So how did Enter.Sake begin?

About five years ago, I started doing a club in (dance music mecca) Ibiza for 12 weeks each summer called Enter. So when I decided to start an Enter.Sake bar, I knew I wanted to represent sake in a different way. And I knew I had to educate people. For the first two or three years we tested how we would package and promote it.

At first we were just taking sake from Japan to Spain. To go from that to the idea of taking it to Germany and Switzerland, and Italy and France and the U.K. and America was a big step.

But it has been very, very organic. It started with a passion and a bottle. And it also started with a lot of trust from brewers and friends. I met (Sookuu brewery owner) Fujioka-san in Kyoto when I was doing John’s course. It was pretty much the first brewery I ever walked into. Somehow we hit it off and Fujioka, like many sake brewers, was interested but confused by the international market. And (the Enter.Sake team) understand the international market, so I think there was a lot of trust on both sides.

How many brewers are you working with now?

We’re working with Sookuu and Matsumoto in Fushimi, Kyoto; with Aramasa in Akita, and Dassai in Yamaguchi; with Houraisen (in Aichi), who’s producing our signature range of Black, Silver and Gold sake. Next year we’re introducing Heiwa (Wakayama). And we’ve also worked with Kokuryu (Fukui).

We see the project as having three levels: The signature sake is an introduction for first-time consumers; once they find a profile they like, then we have the next level, which is our Collection and Collaboration series; we take people into the world of sake, giving them new tastes and letting them explore and, eventually, when we do our job right, they’re going to get thrown out of Enter.Sake into the whole world of sake.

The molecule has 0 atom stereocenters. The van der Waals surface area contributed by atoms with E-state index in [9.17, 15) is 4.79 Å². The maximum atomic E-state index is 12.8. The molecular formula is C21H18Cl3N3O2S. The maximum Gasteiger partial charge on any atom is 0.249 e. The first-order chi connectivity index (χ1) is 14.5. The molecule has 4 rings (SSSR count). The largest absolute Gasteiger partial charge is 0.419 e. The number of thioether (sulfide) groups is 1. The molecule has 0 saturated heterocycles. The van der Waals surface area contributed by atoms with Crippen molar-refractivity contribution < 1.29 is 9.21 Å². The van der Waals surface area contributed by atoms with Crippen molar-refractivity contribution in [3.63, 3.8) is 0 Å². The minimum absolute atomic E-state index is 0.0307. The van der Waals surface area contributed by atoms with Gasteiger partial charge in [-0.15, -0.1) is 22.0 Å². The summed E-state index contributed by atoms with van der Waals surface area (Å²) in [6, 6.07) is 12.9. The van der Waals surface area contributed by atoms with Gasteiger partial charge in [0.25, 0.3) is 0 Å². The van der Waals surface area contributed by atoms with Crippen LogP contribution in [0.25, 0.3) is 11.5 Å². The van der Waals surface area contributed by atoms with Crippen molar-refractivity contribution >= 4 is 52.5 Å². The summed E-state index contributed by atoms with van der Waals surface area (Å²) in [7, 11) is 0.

Do you have a favorite sake-producing region or style of sake?

I do like a lot of sake from central Japan. But jumping from north to middle to south, you really get a big difference. Through our Enter.Sake collection, I want people to get an idea of the diversity of sake. It’s not our job to show them everything. Our job is to make them so excited they go and explore everything by themselves.

Do you feel Japan is a second home, or is it still an exotic place?

It will always be exotic until I learn the language, but it’s definitely a second home; the place where I get goosebumps when I land, the place I want any reason to come back to, is Japan. I don’t think that will change. I met my fiancee in Japan. She’s German, but we want to get married here — it’s on a deep level.

Do you have a favorite Japanese food?

Shirako (fish milt) and mentaiko (spicy roe).

Are there any sake bars in Tokyo that you recommend?

I’m crazy. I look up sake bars and just go — with no language. There’s a place I found under Shibuya Station. I don’t even know its name. But not everyone’s like that. I’d rather recommend places like Sake to Sakana (in Maruyamacho, Shibuya). Because Masako-san [the owner] is so open, even with the language barrier — emotion and passion can go so far. Also, Sasagin (Yoyogi Uehara): you walk in there, they’re smiling, and they have an English sake menu.

For more information, visit www.entersake.com.